(1) [when] the entity acts pursuant to the "coercive power" of the state or is "controlled" by the state ("the compulsion test"); (2) when the state provides "significant encouragement to the entity, the entity is a "willful participant in joint activity with the [s]tate, " or the entity's functions are "entwined" with state policies ("the joint action test" or "close nexus test"); or (3) when the entity "has been delegated a public function by the [s]tate, " ("the public function test").

Arar v. Ashcroft , 585 F.3d 559, 637-28 (2d Cir. 2009) (second and third alterations in original) (quoting Sybalski v. Indep. Grp. Home Living Program, Inc. , 546 F.3d 255, 257 (2d Cir. 2008)). Conclusory allegations that a private entity acted in concert with a state actor are insufficient to establish a § 1983 cause of action against that private entity. Spear v. Town of West Hartford , 954 F.2d 63, 68 (2d Cir. 1992).

Plaintiff has not alleged sufficient facts suggesting that the Wrobleskis' reports meet any of the color-of-state-law tests. The first and third tests are clearly not met: Plaintiff has offered no evidence that any state entity compelled the Wrobleskis to make their reports, and the reporting of crimes and child abuse is a private function. See generally Compl.; Mem.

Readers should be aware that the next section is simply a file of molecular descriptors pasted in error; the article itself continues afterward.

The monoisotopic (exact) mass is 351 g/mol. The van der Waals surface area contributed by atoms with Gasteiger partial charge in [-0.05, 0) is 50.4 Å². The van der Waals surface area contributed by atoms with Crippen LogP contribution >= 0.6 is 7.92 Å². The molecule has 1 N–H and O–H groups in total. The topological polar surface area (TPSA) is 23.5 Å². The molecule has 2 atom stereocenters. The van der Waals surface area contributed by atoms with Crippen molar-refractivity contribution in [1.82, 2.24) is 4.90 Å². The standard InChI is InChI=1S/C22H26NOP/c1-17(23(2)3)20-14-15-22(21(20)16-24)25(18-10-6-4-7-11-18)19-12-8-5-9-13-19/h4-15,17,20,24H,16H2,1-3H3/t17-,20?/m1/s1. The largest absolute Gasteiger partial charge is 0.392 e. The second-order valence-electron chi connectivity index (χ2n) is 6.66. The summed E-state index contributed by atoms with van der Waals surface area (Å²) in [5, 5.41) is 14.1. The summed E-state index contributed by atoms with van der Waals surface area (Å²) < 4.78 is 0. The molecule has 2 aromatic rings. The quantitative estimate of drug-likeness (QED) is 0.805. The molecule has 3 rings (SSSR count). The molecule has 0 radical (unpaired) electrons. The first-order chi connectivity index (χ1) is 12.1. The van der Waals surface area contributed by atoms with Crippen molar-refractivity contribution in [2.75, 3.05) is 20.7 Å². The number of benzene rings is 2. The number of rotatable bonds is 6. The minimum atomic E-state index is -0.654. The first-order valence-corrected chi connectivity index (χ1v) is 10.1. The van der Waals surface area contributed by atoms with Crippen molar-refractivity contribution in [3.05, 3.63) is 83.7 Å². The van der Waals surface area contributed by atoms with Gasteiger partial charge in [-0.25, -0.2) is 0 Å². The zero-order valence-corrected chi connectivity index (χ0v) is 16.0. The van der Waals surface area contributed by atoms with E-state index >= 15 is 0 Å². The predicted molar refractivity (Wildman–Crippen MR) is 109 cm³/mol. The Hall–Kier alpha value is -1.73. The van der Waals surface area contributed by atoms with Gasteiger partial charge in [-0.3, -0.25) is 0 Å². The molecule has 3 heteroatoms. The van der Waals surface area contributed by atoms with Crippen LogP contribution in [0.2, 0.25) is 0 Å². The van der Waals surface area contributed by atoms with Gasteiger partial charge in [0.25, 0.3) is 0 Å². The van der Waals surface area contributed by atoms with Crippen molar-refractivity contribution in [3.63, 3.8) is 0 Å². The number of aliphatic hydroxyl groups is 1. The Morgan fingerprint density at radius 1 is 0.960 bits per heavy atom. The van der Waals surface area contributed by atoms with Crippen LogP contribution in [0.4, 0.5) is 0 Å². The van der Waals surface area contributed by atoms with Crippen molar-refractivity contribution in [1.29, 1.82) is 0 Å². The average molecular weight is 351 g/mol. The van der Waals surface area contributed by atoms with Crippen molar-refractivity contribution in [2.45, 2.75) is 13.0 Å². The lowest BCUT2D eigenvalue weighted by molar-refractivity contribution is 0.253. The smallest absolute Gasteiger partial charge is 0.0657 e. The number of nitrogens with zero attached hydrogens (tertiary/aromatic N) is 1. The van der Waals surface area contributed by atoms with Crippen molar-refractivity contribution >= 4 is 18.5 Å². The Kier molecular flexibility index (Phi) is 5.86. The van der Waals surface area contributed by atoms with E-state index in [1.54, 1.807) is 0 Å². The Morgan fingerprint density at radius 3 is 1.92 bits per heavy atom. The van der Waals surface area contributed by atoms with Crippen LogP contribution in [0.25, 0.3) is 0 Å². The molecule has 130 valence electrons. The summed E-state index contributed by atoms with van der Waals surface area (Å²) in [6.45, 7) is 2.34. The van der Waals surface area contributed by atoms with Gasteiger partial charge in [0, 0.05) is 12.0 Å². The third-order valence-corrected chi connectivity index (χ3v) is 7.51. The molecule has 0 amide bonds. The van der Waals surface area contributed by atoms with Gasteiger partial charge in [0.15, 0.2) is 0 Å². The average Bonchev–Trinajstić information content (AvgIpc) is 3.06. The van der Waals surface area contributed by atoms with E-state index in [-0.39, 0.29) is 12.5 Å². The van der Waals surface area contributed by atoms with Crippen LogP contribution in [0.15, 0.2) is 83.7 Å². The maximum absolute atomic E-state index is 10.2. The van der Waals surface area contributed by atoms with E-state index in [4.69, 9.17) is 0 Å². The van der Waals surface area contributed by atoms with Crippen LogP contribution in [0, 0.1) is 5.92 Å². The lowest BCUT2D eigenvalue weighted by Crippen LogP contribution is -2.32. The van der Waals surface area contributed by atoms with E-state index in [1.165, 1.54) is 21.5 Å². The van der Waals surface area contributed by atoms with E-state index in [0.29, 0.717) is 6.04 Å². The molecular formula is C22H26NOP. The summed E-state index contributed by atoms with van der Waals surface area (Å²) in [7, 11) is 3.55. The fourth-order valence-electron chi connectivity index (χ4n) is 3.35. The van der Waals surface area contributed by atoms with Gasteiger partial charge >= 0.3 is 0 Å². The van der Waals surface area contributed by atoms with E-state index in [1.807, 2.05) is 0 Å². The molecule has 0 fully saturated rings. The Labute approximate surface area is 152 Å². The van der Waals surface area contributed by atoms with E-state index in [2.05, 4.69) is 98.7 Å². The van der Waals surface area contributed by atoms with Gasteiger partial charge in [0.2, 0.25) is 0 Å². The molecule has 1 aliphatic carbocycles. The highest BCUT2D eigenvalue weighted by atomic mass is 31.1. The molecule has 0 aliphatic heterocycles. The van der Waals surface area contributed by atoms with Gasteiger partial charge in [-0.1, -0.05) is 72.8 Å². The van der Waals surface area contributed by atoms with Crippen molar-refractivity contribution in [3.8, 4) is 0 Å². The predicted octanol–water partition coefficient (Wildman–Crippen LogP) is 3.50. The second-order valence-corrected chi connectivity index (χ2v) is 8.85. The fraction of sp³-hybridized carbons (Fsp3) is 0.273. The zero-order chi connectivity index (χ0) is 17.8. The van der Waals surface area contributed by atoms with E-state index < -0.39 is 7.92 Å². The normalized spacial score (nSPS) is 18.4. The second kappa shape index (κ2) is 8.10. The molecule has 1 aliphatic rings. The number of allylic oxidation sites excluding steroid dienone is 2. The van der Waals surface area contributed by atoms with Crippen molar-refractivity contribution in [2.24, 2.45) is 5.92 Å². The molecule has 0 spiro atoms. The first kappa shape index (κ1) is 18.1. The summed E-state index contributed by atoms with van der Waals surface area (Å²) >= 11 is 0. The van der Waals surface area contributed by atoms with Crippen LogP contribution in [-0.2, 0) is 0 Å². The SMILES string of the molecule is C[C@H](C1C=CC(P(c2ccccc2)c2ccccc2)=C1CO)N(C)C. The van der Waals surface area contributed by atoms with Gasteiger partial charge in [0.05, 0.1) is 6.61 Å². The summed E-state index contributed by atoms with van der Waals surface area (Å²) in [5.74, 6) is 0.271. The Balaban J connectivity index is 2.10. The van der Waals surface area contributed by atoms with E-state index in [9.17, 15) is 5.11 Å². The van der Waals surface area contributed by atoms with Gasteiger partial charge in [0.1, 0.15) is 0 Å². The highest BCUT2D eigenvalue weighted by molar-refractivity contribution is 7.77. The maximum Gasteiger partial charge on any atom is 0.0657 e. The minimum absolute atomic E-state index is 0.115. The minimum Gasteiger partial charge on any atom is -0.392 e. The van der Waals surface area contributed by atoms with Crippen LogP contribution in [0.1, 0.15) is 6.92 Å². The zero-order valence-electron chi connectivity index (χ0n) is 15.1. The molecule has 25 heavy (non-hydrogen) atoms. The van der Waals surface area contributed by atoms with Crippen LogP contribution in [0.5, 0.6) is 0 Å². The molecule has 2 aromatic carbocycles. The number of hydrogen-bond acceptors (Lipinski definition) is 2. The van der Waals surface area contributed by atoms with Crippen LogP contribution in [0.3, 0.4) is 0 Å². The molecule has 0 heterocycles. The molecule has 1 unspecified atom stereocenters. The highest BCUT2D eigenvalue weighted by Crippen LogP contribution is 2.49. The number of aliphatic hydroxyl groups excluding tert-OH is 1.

Nor can Plaintiff meet the second test. Even a causal relationship between a private party's complaints to state actors and subsequent state action is insufficient to establish the "close nexus" required to impose § 1983 liability on the private party. See Ginsberg v. Healey Car & Truck Leasing, Inc. , 189 F.3d 268, 272 (2d Cir. 1999) ("[Providing] information to a police officer does not by itself make [defendant] a joint participant in state action under Section 1983."); Butler v. Goldblatt Bros., Inc. , 589 F.2d 323, 327 (7th Cir. 1978) (finding that a private party's "mere act of furnishing information to law enforcement officers, " who then proceeded to "act[] on their own initiative in arresting plaintiff, " did not constitute joint activity); Khaja-Moinuddin v. City of New York, No. 09-CV-646, 2010 WL 3861003, at *4 (E.D.N.Y. Sept. 28, 2010) ("[Plaintiff] only alleges that [defendant] made a false claim to the police, upon which he was arrested. Such allegations are insufficient to render [defendant] a state actor for § 1983 purposes."); Johns v. Home Depot U.S.A., Inc. , 221 F.R.D. 400, 405 (S.D.N.Y. 2004) (finding that a private party who called for police assistance was not a state actor under § 1983, even though the call was allegedly false and caused plaintiff's detainment); see also King v. Massarweh , 782 F.2d 825, 829 (9th Cir. 1986) (holding that a private party is not liable under § 1983 causation principles "absent some showing that [she] had some control over state officials' decision to arrest a person or search his residence").